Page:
The quality of the writing and directing team shines throughout and they have made Widows into a terse modern thriller. It has the edge of the seat moments, great characters and good plot twists – all the crowd pleasing elements necessary for an entertaining heist movie. It also has components that fix it firmly in todays society, with attention given to both the #metoo and #BlackLivesMatter movements. These actually add to the realism of the storyline and increase your connection with the characters portrayed.

The cast list is impressive too with some big names even in the smaller roles. Robert Duvall delivers a good cameo as a cynical, corrupt retired politician, handing over to his, not yet quite as corrupted, son – a part nicely played by Colin Farrell. Daniel Kaluuya is brilliant as a cold, hard, nasty villain. I hope he gets another best supporting actor nomination for this. The best parts in this film though are for women and all four grab the opportunities with both hands. Elizabeth Debicki is wonderful as Alice, a woman who has been brought up to please men, but gradually realises that she has the ability to have her own voice too. Viola Davis won best supporting actress Oscar a couple of years ago, her performance here must put her in contention for one in a leading role. Veronica is a beautifully written part and she pitches it perfectly.

The cinematography is great. Sean Bobbitt shows us Chicago from many different viewpoints and we are given the sense that it is a city of affluence and poverty, often in close proximity. Without direct words we are shown how short a step it is, from luxury to danger. The soundtrack is by Hans Zimmer and his use of Nina Simone’s Wild is the Wind to underpin a poignant moment is beautifully done.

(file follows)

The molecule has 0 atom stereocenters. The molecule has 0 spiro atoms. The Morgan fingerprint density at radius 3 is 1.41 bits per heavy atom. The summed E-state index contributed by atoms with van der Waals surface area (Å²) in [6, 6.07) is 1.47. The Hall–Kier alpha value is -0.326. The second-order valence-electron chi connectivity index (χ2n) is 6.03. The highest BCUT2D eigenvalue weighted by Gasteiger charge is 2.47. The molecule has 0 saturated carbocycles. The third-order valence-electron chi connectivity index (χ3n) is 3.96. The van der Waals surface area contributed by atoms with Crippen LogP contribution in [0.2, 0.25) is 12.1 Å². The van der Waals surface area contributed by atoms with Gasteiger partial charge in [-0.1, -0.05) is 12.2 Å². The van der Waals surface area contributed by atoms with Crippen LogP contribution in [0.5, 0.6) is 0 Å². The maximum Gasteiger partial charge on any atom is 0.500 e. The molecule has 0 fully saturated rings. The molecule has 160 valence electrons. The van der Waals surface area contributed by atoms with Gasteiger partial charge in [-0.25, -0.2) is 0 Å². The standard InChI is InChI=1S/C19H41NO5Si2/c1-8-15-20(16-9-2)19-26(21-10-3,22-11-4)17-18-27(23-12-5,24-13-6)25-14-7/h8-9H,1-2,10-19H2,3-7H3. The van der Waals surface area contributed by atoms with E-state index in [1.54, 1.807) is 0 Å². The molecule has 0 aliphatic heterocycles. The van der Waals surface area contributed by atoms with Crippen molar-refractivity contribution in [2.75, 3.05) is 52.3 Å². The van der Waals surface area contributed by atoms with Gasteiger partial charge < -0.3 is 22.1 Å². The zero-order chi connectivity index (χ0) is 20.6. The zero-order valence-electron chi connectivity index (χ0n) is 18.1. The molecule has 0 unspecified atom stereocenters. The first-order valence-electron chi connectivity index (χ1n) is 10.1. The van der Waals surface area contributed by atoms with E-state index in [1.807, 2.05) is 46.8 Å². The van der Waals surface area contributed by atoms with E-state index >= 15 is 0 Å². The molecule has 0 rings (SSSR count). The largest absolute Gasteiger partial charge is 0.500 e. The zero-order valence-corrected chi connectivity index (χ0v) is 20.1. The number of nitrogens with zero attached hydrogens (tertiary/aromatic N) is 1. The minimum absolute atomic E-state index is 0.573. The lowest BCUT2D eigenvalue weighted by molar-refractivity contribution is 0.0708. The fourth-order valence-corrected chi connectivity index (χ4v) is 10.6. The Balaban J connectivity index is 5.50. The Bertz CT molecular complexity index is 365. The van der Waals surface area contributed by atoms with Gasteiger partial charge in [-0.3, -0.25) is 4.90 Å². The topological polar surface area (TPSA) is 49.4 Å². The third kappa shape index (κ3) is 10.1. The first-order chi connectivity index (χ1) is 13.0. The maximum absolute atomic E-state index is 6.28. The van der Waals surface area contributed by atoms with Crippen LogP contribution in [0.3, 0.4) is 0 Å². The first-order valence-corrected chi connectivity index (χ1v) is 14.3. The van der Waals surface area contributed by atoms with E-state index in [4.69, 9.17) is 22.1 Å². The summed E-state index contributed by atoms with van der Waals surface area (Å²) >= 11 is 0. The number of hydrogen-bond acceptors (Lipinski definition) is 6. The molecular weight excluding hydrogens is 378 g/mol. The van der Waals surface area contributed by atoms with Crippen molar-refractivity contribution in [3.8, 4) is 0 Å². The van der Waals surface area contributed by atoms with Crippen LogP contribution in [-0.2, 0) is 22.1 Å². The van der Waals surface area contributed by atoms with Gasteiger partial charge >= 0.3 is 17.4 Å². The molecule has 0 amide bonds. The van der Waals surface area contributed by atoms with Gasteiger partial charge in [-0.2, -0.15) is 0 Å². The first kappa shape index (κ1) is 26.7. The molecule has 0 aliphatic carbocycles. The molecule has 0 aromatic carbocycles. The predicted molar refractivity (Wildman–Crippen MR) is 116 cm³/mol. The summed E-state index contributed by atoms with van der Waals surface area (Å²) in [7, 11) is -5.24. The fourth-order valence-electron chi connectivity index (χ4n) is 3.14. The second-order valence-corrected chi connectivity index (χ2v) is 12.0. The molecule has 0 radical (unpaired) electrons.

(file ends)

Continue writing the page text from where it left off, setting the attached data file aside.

Widows is so good because it touches on issues like political corruption, racism, sexism, domestic violence, religion and the difficulty of getting babysitters without them being the main thrust of the story.  Steve McQueen has done a very good job of making an entertaining, enjoyable, thriller of a heist movie, where the protagonists are believable people with the real world going on in the background.

The London Lark!

From today, Reviewdonkey has become The London Lark! The content will still be the same. I have decided that the new name is a better reflection of the content of the blog, as most of the posts are related to London with the occasional foray into the wider world.

New posts will be published every Tuesday and Friday morning, eventually building up into a catalogue of the best things to do and see (and sometimes the things to avoid!) whether you are visiting or living in this wonderful city.

Let me know what you think of the new title and also drop me a comment if you think of any aspect of London life that I need to cover in future episodes of The London Lark!

 

Pinter 4, Pinter at the Pinter Season, Pinter Theatre, London WC1